No Hard Feelings ( **1/2 ) ( Oct. 3-6 )

If you're a gay immigrant, you'll relate to the discrimination in No Hard Feelings at least twice as much as I did. Parvis ( Benny Radjaipour ) was born in Germany to Iranian refugees; and even though, especially with his hair dyed blond, he doesn't appear stereotypically middle-Eastern, he's looked down on for his race though generally accepted as gay. Amon ( Eidin Jalali ) and his sister Banafshe ( Banafshe Hourmazdi ) are recent arrivals staying in a refugee shelter where Amon doesn't dare reveal his gayness to his neighbors. They meet and become friends while Parvis is doing community service at the shelter. For what, we don't know. Neither do we learn later why Banafshe is threatened with deportation while her brother isn't. Director and co-writer Faraz Shariat isn't too generous with exposition, unless it's in German or Farsi and not subtitled. Speaking of which, Parvis is supposed to work as a translator at the shelter but only does that in one scene. The rest of the time he's doing odd jobs or just hanging out. Parvis has an active sex life, of which Amon eventually becomes a major part. Banafshe even shares a bed with them on occasion, but not when they're having sex. When it's suggested she could avoid deportation by marring a German, the possibility of Parvis as a fake husband is never raised. Instead the trio runs away to somewhere for one last outing before Banafshe leaves. No Hard Feelings introduces us to people we can care about and takes us with them through some pleasant and unpleasant events, but the screenplay omits so many details we often feel like strangers in a strange land.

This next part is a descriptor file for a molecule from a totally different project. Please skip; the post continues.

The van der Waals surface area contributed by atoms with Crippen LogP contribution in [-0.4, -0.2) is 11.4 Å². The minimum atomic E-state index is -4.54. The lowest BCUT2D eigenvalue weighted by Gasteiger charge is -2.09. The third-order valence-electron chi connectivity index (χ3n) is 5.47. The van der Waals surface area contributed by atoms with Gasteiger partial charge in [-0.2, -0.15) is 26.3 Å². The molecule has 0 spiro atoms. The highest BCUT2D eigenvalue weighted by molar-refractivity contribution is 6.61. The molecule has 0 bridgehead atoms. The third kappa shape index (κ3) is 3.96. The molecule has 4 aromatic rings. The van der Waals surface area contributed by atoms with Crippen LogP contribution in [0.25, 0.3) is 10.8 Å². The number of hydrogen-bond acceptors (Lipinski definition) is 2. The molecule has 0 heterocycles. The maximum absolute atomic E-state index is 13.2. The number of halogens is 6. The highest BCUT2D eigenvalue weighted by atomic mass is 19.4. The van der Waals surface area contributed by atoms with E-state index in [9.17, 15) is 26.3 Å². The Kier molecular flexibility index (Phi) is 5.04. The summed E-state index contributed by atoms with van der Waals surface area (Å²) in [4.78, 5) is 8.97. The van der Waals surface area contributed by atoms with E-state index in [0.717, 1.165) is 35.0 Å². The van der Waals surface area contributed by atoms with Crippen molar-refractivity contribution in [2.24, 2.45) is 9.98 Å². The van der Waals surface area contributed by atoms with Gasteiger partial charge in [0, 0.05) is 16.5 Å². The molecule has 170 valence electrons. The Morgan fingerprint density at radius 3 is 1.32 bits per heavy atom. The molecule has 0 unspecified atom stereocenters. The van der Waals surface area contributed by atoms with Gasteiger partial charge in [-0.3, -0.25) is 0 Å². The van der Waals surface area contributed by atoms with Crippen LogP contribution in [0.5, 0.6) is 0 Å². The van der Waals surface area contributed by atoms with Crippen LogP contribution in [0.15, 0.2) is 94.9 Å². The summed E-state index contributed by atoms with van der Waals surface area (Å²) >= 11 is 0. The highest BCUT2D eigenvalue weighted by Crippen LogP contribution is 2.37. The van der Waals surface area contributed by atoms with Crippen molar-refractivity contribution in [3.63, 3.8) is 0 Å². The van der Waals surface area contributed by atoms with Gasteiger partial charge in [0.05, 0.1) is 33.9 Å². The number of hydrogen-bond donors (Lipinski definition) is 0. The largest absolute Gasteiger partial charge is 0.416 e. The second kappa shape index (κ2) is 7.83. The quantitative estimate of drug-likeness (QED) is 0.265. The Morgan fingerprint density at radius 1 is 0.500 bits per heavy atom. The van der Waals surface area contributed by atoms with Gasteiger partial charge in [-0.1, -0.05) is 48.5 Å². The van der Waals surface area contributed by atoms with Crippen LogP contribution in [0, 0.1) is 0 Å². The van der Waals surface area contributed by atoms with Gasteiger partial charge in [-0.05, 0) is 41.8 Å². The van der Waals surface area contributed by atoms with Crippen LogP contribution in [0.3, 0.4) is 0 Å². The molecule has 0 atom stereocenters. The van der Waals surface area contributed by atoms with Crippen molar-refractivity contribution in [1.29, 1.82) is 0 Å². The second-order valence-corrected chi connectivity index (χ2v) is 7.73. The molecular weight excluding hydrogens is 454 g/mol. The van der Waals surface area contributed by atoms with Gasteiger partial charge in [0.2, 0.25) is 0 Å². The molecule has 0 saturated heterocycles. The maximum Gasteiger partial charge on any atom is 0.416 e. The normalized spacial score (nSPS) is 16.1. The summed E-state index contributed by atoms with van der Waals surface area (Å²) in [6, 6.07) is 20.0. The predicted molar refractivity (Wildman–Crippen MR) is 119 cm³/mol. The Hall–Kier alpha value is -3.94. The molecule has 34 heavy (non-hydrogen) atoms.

AHEAD OF THE CURVE ( *** ) ( Oct. 4-7 )

Having achieved her goal of lesbian visibility through the magazine she founded 30 years ago, Frances Stevens, known as Franco, gets some more personal visibility in what is actually three films in one. It's Franco's biography, directed by her wife, Jen Rainin. It's a course in modern lesbian history that should be required viewing for baby dykes. ( Do we still use that term? ) And it follows Franco as she meets with younger LGBT people to ask if glossy magazines are still relevant and if not, what should replace them? Montages of magazine covers are confusing as they mix Deneuve with Curve, until it's finally explained that the name was changed in the mid-'90s after actress Catherine Deneuve sued over the use of her name, shortly after the magazine took off with national advertising and celebrities on the cover. A few of these celebs pop up in the film, including Melissa Etheridge, Jewelle Gomez and Lea DeLaria. You'll also meet some lesser-known women who deserve their own films. There are controversies over the use of the word "lesbian" on the cover and which labels are acceptable today, and a list of goals yet to be achieved, including rights that have been taken away during the Trump administration. TV clips include an awkward moment from "The Facts of Life" in the '80s and a triumphant "Geraldo" show about "Power Dykes" from 1994. Stay through the credits. You won't want to miss the punchline. Ahead of the Curve is a good story or several, very well told.